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My take on ‘Pity the Nation’

Note: Last night when I read the stories that vandals protesting the film ‘Padmavaat’ hurled stones at a school bus with children and that multiplex association is succumbing to the demands of such goons, I had a mix of emotion, the strongest of them being anger. All I could think was the first line of the classic poem, ‘Pity the nation’, by Khalil Gibran. I took that first line and tried to put some words of my own with both tribute and apology to the great poet#.


Pity the Nation
Pity the nation that acclaims the bully as a hero*
Pity the nation whose valor is in hurling stones at children
Pity the nation where opinions are enforced by muscle

Pity the nation whose statesman is a fox*,
leader a wolf, people sheep and journalist a puppet
Pity the nation where pen is tied but sword is rampant

Pity the nation where sage is silenced and conman listened
Pity the nation where bigotry is called culture and xenophobia a virtue,
And streets are burned for selfish gains

Pity the nation where children sleep unfed,
Where rich are always the righteous and trickster is called genius
Pity the nation which tries to find happiness in numbers on a billboard

Pity the nation whose most valued asset is phantom pride
Pity the nation who raises not its voice except to oppress the weak,
And kneels not except the enemy is strong

Pity the nation which is indulged in past,
Whose facts come from story books,
Where minds are rarely ignited,
What prevails is apathy and what’s missing is a spine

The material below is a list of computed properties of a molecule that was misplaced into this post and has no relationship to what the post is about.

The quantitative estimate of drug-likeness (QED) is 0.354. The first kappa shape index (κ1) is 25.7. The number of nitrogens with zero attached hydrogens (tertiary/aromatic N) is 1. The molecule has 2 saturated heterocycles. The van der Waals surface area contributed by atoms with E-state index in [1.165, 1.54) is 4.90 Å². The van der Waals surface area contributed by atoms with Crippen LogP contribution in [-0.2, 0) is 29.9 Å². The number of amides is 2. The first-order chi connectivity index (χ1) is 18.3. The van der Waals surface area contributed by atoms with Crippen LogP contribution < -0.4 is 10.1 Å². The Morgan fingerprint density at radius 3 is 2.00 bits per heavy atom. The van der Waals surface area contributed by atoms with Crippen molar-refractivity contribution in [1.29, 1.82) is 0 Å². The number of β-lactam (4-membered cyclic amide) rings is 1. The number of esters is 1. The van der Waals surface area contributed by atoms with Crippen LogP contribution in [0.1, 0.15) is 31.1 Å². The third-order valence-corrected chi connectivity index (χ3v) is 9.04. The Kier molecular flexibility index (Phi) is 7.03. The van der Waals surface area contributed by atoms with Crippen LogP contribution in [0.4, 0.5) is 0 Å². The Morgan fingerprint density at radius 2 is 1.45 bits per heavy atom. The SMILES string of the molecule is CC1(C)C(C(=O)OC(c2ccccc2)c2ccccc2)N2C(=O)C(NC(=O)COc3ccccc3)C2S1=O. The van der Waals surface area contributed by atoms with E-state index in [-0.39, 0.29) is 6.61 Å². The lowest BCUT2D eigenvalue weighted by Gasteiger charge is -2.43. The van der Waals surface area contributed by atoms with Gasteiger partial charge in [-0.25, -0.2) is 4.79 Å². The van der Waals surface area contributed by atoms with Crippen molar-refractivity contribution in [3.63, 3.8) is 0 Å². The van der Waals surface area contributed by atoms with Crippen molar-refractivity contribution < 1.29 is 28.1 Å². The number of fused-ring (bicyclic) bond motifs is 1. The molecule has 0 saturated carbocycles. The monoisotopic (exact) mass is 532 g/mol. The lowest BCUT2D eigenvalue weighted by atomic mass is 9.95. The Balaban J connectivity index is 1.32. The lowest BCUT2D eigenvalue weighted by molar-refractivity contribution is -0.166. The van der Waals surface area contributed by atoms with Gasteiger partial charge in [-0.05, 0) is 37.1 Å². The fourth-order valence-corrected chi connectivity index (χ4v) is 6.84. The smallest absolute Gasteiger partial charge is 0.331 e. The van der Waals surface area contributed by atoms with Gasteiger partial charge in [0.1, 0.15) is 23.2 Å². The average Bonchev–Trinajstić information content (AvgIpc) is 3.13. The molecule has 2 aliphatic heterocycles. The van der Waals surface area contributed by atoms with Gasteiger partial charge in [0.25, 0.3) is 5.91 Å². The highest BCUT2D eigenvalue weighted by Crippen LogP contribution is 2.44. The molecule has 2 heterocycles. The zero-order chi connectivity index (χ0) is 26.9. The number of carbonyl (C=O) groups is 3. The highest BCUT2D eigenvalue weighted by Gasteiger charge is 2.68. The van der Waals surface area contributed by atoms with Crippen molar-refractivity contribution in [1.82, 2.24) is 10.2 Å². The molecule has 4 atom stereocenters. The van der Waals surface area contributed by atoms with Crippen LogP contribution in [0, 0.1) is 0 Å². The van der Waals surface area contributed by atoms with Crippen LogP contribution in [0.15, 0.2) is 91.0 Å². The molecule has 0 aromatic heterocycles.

Pity the nation which has lost its freedom before finding it ever

– Ks

# Apparently, I am not the first one to do so. Human beings much greater than me has also taken such liberty, most notably Lawrence Ferlinghetti, which is a relief.

* From original poem by Khalil Gibran

Extra Comments
As one can see this work is cynical in nature also very clear to anyone with a right palate would be the utter lack of beauty and subtlety. The fact is that I don’t know poetry and creating something beautiful was not my purpose. As for subtlety, this work is not born from ecstasy or love, or agony or anything that you might want to be subtle about. This is work of anger I let it be like that. Moreover, I don’t deem it necessary in the time of moral crisis. Even though it’s born out of recent events in India, and the state of modern day India in mind, what it says does not apply only to India, but any nation who exabits such qualities or a subset of such qualities. Lastly, even though devoid of beauty, lacking subtlety and born out of anger, I hope the reader will connect with the feeling that drives it and will see it as more than a rant.

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